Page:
We teach our students that a single example is seldom enough but can be combined with others to lead to a generalization. Anything less is a hasty generalization or a stereotype. There is little point in arguing what should have been done except as it shapes what is done in the future. These recent episodes will most likely make the NFL rethink its policies about what constitutes appropriate punishment for personal conduct violations, and that is a suitable subject for argumentation.  So is what should be done about school violence. So is whether or not children should be taught how to use firearms. So are subjects such as what can be done to protect unsuspecting customers from predators who use Craigslist to lure them to an isolated location or who lure a realtor to an empty house by pretending to be a potential buyer or who convince a child to stab another child by means of a fake online persona. All of these questions have arisen from cases in the headlines recently.  We can use such cases and others to teach argumentation, but our role as teachers is not to encourage our students to serve as judge and jury.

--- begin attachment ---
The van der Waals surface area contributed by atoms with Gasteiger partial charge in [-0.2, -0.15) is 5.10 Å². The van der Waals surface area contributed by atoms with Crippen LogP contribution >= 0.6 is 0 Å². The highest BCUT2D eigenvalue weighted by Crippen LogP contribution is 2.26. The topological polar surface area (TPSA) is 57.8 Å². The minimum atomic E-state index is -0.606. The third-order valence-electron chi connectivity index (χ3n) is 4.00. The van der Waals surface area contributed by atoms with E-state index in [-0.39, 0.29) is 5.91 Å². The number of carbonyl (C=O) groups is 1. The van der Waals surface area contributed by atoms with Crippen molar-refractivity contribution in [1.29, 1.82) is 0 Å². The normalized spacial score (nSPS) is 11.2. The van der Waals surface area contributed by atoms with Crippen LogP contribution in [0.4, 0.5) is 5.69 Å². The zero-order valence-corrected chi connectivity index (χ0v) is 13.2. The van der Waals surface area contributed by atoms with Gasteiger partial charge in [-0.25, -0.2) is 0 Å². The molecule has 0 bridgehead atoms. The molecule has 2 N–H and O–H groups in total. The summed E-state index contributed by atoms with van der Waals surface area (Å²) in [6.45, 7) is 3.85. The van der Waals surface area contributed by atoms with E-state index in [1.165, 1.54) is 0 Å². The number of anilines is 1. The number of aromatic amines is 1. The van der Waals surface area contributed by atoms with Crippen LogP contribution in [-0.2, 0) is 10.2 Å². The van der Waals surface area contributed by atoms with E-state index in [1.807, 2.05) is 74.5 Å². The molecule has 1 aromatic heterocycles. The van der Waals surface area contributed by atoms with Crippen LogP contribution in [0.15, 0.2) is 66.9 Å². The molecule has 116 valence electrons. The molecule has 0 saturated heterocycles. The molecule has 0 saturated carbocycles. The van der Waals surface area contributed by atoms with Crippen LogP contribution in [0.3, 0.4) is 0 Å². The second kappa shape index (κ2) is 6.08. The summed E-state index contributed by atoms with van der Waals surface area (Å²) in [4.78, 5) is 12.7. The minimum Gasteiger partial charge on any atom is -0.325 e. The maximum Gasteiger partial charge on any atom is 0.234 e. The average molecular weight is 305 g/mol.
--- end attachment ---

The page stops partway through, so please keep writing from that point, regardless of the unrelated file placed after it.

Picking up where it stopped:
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Why “Argument in the Headlines”?

posted: 9.19.14 by Donna Winchell

Although Elements of Argument and Structure of Argument are grounded primarily in the theories of Stephen Toulmin, Annette Rottenberg and I have tried to illustrate how the theories of Aristotle and of Carl Rogers can provide additional means of analyzing an argument. The approaches are not contradictory but complementary.